Reporting a malicious email as an employee

If you have taken a look at your Gmail side panel, you may have noticed this .

 

If you don’t see your side panel, click the arrow in the bottom right hand of your screen.

 

 

Previously if you found an email that you thought was dangerous to your colleagues or you weren’t sure if it was legitimate, you had to click the Forward button and then type in abuse@mtroyal.ca in the To field. Now we have a handy button.

To report a malicious email using the PhishAlarm button

  1. Open the email
  2. Click the PhishAlarm button in the side panel.
  3. Click Report Phish. A confirmation pane appears.
  4. Click the X to close the confirmation pane.

Not only is the PhishAlarm button super easy to use, it sends the cybersecurity team more information about the email making it easier to investigate. It’s a win for everyone!

While we won’t be ignoring emails sent to abuse@mtroyal.ca, we are encouraging employees with phishing email concerns to use the PhishAlarm button. If you click the button and see a popup displaying something that looks like this:

You are not registered as an authorized user. If you are an employee, completing a registration form will rectify the problem.  If you are not, you are unable to use the PhishAlarm button and will have to forward suspicious emails the old fashioned way.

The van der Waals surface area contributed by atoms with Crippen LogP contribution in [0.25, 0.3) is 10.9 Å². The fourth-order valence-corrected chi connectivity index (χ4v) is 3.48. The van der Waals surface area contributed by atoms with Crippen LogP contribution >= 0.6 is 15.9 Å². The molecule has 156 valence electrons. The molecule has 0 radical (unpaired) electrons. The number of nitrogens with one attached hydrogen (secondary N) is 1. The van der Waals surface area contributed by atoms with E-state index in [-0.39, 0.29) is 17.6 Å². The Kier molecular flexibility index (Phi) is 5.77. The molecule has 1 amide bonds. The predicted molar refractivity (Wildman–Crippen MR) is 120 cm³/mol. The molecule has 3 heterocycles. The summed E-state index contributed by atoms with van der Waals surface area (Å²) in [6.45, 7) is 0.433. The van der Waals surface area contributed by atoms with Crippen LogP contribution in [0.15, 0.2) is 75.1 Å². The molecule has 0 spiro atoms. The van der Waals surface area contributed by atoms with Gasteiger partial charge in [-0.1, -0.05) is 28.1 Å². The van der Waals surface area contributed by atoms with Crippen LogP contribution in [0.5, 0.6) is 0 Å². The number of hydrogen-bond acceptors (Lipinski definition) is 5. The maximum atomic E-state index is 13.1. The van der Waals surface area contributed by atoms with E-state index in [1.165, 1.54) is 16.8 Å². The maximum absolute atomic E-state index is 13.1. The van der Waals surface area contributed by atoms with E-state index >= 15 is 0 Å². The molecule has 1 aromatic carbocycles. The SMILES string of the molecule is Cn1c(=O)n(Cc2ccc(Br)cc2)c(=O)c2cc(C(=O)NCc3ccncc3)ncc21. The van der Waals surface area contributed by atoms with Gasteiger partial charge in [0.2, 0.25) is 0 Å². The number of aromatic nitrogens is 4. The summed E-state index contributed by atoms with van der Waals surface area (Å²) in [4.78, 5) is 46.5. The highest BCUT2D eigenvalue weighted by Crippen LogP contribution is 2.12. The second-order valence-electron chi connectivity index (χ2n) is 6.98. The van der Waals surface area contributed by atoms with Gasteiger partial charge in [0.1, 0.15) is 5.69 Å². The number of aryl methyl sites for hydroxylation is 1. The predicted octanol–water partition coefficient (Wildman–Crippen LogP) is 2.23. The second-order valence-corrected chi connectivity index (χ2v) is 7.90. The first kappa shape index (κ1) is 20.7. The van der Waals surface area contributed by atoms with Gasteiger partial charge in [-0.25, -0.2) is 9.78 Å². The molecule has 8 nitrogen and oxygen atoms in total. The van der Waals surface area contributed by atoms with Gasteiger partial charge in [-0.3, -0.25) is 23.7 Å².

Reporting a malicious email if you are not an employee

Unfortunately, we are unable to offer the functionality of the PhishAlarm button to those who aren’t employees.  You will still see the PhishAlarm button, but if you try to use it you will get an unauthorized user notification.

The good news is, we have created a new email for reporting cybersecurity incidents,  cybersecurity@mtroyal.ca.  This new email will make it easier for the cybersecurity team to identify which reported emails are a priority and to respond quickly. While we won’t be ignoring emails sent to abuse@mtroyal.ca, we are encouraging people to use cybersecurity@mtroyal.ca going forward.

 

Hackers use fake Cisco WebEx vulnerability to lure victims – 05/21/20

Criminals are sending phishing emails that look surprisingly legitimate. They appear to come from apparently trustworthy senders, like “cisco@webex[.]com” and “meetings@webex[.]com.” They emails urge recipients to take an immediate action in order to fix a security vulnerability in their WebEx software. The emails look like this: